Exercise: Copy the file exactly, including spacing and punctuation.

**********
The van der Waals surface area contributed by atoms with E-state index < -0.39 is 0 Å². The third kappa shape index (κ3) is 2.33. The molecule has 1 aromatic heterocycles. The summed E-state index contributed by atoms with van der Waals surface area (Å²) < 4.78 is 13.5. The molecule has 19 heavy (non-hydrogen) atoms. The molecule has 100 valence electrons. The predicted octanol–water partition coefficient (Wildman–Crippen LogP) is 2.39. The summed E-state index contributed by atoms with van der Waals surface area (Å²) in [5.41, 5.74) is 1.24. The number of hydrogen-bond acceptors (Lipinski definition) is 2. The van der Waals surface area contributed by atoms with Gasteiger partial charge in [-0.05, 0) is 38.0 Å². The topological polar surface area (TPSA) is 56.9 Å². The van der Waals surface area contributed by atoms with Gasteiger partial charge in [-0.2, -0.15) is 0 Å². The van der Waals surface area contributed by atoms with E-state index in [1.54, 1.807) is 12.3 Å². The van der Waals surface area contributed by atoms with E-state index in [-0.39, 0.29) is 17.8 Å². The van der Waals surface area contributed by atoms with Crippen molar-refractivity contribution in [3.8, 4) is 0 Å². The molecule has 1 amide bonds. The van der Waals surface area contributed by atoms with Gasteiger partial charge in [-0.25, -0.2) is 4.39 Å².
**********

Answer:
The van der Waals surface area contributed by atoms with E-state index < -0.39 is 0 Å². The third kappa shape index (κ3) is 2.33. The molecule has 1 aromatic heterocycles. The summed E-state index contributed by atoms with van der Waals surface area (Å²) < 4.78 is 13.5. The molecule has 19 heavy (non-hydrogen) atoms. The molecule has 100 valence electrons. The predicted octanol–water partition coefficient (Wildman–Crippen LogP) is 2.39. The summed E-state index contributed by atoms with van der Waals surface area (Å²) in [5.41, 5.74) is 1.24. The number of hydrogen-bond acceptors (Lipinski definition) is 2. The van der Waals surface area contributed by atoms with Gasteiger partial charge in [-0.05, 0) is 38.0 Å². The topological polar surface area (TPSA) is 56.9 Å². The van der Waals surface area contributed by atoms with Gasteiger partial charge in [-0.2, -0.15) is 0 Å². The van der Waals surface area contributed by atoms with E-state index in [1.54, 1.807) is 12.3 Å². The van der Waals surface area contributed by atoms with E-state index in [-0.39, 0.29) is 17.8 Å². The van der Waals surface area contributed by atoms with Crippen molar-refractivity contribution in [3.8, 4) is 0 Å². The molecule has 1 amide bonds. The van der Waals surface area contributed by atoms with Gasteiger partial charge in [-0.25, -0.2) is 4.39 Å².